Barley grass density was higher in the 2016 and 2017 legume crops than in the cereal and cereal/legume crops and we concluded that this was due to the cereal component suppressing germination. From this, we inferred that a low rate of cereal establishment may be sufficient to effectively suppress barley grass germination, though further research is needed to confirm this. The higher barley grass density was reflected in higher barley grass biomass in legume compared to cereal crops at harvest, but not in the cereal/legume crops, and we postulate that reduced seedling vigour of the legume plants compared to cereals and barley grass allowed the barley grass plants in the cereal/legume crops to compensate for lower seedling density. Similarly, in 2016 and 2017, the biomass of annual ryegrass in legume crops was higher than in cereal crops.
Our findings are consistent with other reports that found field peas were less vigorous competitors than either wheat or annual ryegrass [29
]. Legume and cereal/legume crops sown in late autumn/early winter are therefore at a competitive disadvantage but are also less susceptible to lodging than crops sown earlier and have accumulated greater biomass prior to harvest. Lodging is detrimental to forage quality due to the accumulation of decaying matter and can also adversely affect silage fermentation quality and stability [31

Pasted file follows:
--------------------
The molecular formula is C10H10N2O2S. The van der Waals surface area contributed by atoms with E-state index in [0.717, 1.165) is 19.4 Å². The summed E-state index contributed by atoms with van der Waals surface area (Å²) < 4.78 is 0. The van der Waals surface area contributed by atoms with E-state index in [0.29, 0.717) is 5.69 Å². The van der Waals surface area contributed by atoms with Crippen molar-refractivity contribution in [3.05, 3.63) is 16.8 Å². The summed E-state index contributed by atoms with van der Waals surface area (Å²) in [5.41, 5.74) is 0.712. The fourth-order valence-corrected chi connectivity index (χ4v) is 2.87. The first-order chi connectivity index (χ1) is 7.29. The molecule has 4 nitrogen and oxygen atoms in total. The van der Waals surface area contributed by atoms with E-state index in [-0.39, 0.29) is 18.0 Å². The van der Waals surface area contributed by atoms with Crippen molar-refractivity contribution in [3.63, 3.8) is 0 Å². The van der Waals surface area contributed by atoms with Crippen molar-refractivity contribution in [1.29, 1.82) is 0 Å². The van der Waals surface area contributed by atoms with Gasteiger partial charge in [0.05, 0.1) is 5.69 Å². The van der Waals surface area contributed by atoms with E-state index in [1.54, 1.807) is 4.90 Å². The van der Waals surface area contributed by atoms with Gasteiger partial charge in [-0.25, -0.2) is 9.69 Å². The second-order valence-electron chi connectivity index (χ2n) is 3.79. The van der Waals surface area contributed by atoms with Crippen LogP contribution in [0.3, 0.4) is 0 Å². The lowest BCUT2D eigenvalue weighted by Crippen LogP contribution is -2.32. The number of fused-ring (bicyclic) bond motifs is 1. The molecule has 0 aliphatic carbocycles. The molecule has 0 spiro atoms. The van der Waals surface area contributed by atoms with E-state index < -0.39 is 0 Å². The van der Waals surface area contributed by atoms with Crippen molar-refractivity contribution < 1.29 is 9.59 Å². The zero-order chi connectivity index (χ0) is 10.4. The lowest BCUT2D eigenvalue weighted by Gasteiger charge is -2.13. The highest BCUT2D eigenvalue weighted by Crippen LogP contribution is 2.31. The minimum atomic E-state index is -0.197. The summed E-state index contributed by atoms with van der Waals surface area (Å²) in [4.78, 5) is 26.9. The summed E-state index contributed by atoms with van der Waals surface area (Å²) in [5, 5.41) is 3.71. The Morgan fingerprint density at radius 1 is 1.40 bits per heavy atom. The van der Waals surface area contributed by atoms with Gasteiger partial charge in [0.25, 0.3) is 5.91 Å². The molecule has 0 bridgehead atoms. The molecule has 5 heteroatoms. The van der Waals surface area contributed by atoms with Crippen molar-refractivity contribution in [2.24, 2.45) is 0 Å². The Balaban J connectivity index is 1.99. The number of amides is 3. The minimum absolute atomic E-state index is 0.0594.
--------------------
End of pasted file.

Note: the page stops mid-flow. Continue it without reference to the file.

]. Additionally, growing legume crops in mixtures with cereals provides feed quality advantages by increasing protein content which benefits livestock [32
Annual ryegrass content in the forage crops was lowest in 2016 when forage crop yields were higher, which is also consistent with previous reports that vigorous crop growth will result in weed suppression due to competitive interference [16
]. Further support for this conclusion can be drawn from the pasture treatments which exhibited limited competition but contained a similar proportion of annual ryegrass in 2016 as in 2015. Furthermore, the biomass of annual ryegrass in 2016 pasture was higher than in either 2015 or 2017 pasture. However, this result needs to be considered in the context of 2017, a drought year, in which overall annual ryegrass density was low compared to 2016 and 2018. It is possible that low available moisture content may have limited germination of annual weed species. This may have been responsible, at least in part, for the lack of harvest time effects or a difference between pasture and the forage crops on annual ryegrass density in wheat. Such results further reinforce significant seasonal differences and the importance of monitoring regrowth when considering weed management strategies.